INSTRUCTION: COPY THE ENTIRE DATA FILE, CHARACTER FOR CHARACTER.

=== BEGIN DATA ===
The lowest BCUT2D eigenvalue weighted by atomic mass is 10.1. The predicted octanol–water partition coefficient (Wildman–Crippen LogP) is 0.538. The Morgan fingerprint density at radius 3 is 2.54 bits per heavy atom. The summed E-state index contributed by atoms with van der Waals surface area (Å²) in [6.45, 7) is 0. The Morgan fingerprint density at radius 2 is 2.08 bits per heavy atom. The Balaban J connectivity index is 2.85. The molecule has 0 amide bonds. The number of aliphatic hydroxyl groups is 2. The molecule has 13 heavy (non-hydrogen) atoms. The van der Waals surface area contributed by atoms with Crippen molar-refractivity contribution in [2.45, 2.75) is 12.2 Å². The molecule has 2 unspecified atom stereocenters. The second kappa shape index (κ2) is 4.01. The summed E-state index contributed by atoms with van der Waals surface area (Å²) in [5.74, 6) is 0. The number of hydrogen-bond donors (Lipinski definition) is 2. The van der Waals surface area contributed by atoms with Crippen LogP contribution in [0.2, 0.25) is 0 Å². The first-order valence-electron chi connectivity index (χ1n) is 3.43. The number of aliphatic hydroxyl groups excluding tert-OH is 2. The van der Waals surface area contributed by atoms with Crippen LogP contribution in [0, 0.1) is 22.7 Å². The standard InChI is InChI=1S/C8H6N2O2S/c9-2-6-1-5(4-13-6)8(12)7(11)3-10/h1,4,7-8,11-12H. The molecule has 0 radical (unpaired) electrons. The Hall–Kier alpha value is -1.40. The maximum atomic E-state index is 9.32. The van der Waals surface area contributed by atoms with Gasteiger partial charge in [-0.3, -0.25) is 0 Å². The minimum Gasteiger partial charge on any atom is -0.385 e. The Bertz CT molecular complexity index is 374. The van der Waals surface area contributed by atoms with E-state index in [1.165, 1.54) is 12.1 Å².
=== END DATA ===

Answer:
The lowest BCUT2D eigenvalue weighted by atomic mass is 10.1. The predicted octanol–water partition coefficient (Wildman–Crippen LogP) is 0.538. The Morgan fingerprint density at radius 3 is 2.54 bits per heavy atom. The summed E-state index contributed by atoms with van der Waals surface area (Å²) in [6.45, 7) is 0. The Morgan fingerprint density at radius 2 is 2.08 bits per heavy atom. The Balaban J connectivity index is 2.85. The molecule has 0 amide bonds. The number of aliphatic hydroxyl groups is 2. The molecule has 13 heavy (non-hydrogen) atoms. The van der Waals surface area contributed by atoms with Crippen molar-refractivity contribution in [2.45, 2.75) is 12.2 Å². The molecule has 2 unspecified atom stereocenters. The second kappa shape index (κ2) is 4.01. The summed E-state index contributed by atoms with van der Waals surface area (Å²) in [5.74, 6) is 0. The number of hydrogen-bond donors (Lipinski definition) is 2. The van der Waals surface area contributed by atoms with Crippen LogP contribution in [0.2, 0.25) is 0 Å². The first-order valence-electron chi connectivity index (χ1n) is 3.43. The number of aliphatic hydroxyl groups excluding tert-OH is 2. The van der Waals surface area contributed by atoms with Crippen LogP contribution in [0, 0.1) is 22.7 Å². The standard InChI is InChI=1S/C8H6N2O2S/c9-2-6-1-5(4-13-6)8(12)7(11)3-10/h1,4,7-8,11-12H. The molecule has 0 radical (unpaired) electrons. The Hall–Kier alpha value is -1.40. The maximum atomic E-state index is 9.32. The van der Waals surface area contributed by atoms with Gasteiger partial charge in [-0.3, -0.25) is 0 Å². The minimum Gasteiger partial charge on any atom is -0.385 e. The Bertz CT molecular complexity index is 374. The van der Waals surface area contributed by atoms with E-state index in [1.165, 1.54) is 12.1 Å².